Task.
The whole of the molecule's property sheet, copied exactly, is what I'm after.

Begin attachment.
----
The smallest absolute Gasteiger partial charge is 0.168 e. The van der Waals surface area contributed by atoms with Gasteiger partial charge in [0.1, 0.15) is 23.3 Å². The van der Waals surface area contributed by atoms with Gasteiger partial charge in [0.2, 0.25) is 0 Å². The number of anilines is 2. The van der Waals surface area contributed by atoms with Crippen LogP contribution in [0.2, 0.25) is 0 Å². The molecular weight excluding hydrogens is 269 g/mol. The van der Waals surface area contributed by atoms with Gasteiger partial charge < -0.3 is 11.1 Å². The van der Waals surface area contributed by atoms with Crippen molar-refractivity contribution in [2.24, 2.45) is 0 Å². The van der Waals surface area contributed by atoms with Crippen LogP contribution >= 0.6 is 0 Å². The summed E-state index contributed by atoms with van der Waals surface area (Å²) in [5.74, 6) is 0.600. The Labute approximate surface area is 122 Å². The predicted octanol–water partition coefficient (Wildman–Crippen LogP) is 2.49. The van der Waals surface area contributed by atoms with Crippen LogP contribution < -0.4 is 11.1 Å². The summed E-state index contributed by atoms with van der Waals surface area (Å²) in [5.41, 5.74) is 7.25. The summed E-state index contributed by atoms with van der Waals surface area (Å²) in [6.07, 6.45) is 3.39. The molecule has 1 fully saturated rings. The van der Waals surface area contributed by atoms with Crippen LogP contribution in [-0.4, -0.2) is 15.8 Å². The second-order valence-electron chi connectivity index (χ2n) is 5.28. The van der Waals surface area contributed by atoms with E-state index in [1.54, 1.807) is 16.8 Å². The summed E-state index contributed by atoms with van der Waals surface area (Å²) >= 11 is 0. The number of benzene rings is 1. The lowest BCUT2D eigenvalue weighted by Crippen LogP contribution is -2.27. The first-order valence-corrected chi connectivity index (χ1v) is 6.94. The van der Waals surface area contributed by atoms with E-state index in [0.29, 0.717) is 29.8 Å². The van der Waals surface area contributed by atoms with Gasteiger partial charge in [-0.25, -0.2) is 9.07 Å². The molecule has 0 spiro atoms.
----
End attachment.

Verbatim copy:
The smallest absolute Gasteiger partial charge is 0.168 e. The van der Waals surface area contributed by atoms with Gasteiger partial charge in [0.1, 0.15) is 23.3 Å². The van der Waals surface area contributed by atoms with Gasteiger partial charge in [0.2, 0.25) is 0 Å². The number of anilines is 2. The van der Waals surface area contributed by atoms with Crippen LogP contribution in [0.2, 0.25) is 0 Å². The molecular weight excluding hydrogens is 269 g/mol. The van der Waals surface area contributed by atoms with Gasteiger partial charge < -0.3 is 11.1 Å². The van der Waals surface area contributed by atoms with Crippen molar-refractivity contribution in [2.24, 2.45) is 0 Å². The van der Waals surface area contributed by atoms with Crippen LogP contribution >= 0.6 is 0 Å². The summed E-state index contributed by atoms with van der Waals surface area (Å²) in [5.74, 6) is 0.600. The Labute approximate surface area is 122 Å². The predicted octanol–water partition coefficient (Wildman–Crippen LogP) is 2.49. The van der Waals surface area contributed by atoms with Crippen LogP contribution < -0.4 is 11.1 Å². The summed E-state index contributed by atoms with van der Waals surface area (Å²) in [5.41, 5.74) is 7.25. The summed E-state index contributed by atoms with van der Waals surface area (Å²) in [6.07, 6.45) is 3.39. The molecule has 1 fully saturated rings. The van der Waals surface area contributed by atoms with Crippen LogP contribution in [-0.4, -0.2) is 15.8 Å². The second-order valence-electron chi connectivity index (χ2n) is 5.28. The van der Waals surface area contributed by atoms with E-state index in [1.54, 1.807) is 16.8 Å². The summed E-state index contributed by atoms with van der Waals surface area (Å²) >= 11 is 0. The number of benzene rings is 1. The lowest BCUT2D eigenvalue weighted by Crippen LogP contribution is -2.27. The first-order valence-corrected chi connectivity index (χ1v) is 6.94. The van der Waals surface area contributed by atoms with E-state index in [0.29, 0.717) is 29.8 Å². The van der Waals surface area contributed by atoms with Gasteiger partial charge in [-0.25, -0.2) is 9.07 Å². The molecule has 0 spiro atoms.